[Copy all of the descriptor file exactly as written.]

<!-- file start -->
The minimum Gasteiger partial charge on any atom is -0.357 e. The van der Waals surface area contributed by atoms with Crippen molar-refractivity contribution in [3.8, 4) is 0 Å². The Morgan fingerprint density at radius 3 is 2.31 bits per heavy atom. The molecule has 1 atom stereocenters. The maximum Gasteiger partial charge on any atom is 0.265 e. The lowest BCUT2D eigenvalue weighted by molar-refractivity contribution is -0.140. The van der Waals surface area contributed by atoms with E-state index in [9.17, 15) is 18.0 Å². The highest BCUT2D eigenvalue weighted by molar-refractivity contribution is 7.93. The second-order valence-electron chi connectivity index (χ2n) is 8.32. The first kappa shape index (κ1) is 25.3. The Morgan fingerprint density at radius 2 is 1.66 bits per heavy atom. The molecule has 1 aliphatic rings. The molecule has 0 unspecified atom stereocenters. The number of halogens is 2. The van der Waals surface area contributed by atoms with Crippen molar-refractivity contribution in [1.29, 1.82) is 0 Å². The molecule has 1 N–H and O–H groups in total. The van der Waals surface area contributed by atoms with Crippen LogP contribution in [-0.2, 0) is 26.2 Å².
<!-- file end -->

The minimum Gasteiger partial charge on any atom is -0.357 e. The van der Waals surface area contributed by atoms with Crippen molar-refractivity contribution in [3.8, 4) is 0 Å². The Morgan fingerprint density at radius 3 is 2.31 bits per heavy atom. The molecule has 1 atom stereocenters. The maximum Gasteiger partial charge on any atom is 0.265 e. The lowest BCUT2D eigenvalue weighted by molar-refractivity contribution is -0.140. The van der Waals surface area contributed by atoms with E-state index in [9.17, 15) is 18.0 Å². The highest BCUT2D eigenvalue weighted by molar-refractivity contribution is 7.93. The second-order valence-electron chi connectivity index (χ2n) is 8.32. The first kappa shape index (κ1) is 25.3. The Morgan fingerprint density at radius 2 is 1.66 bits per heavy atom. The molecule has 1 aliphatic rings. The molecule has 0 unspecified atom stereocenters. The number of halogens is 2. The van der Waals surface area contributed by atoms with Crippen molar-refractivity contribution in [1.29, 1.82) is 0 Å². The molecule has 1 N–H and O–H groups in total. The van der Waals surface area contributed by atoms with Crippen LogP contribution in [-0.2, 0) is 26.2 Å².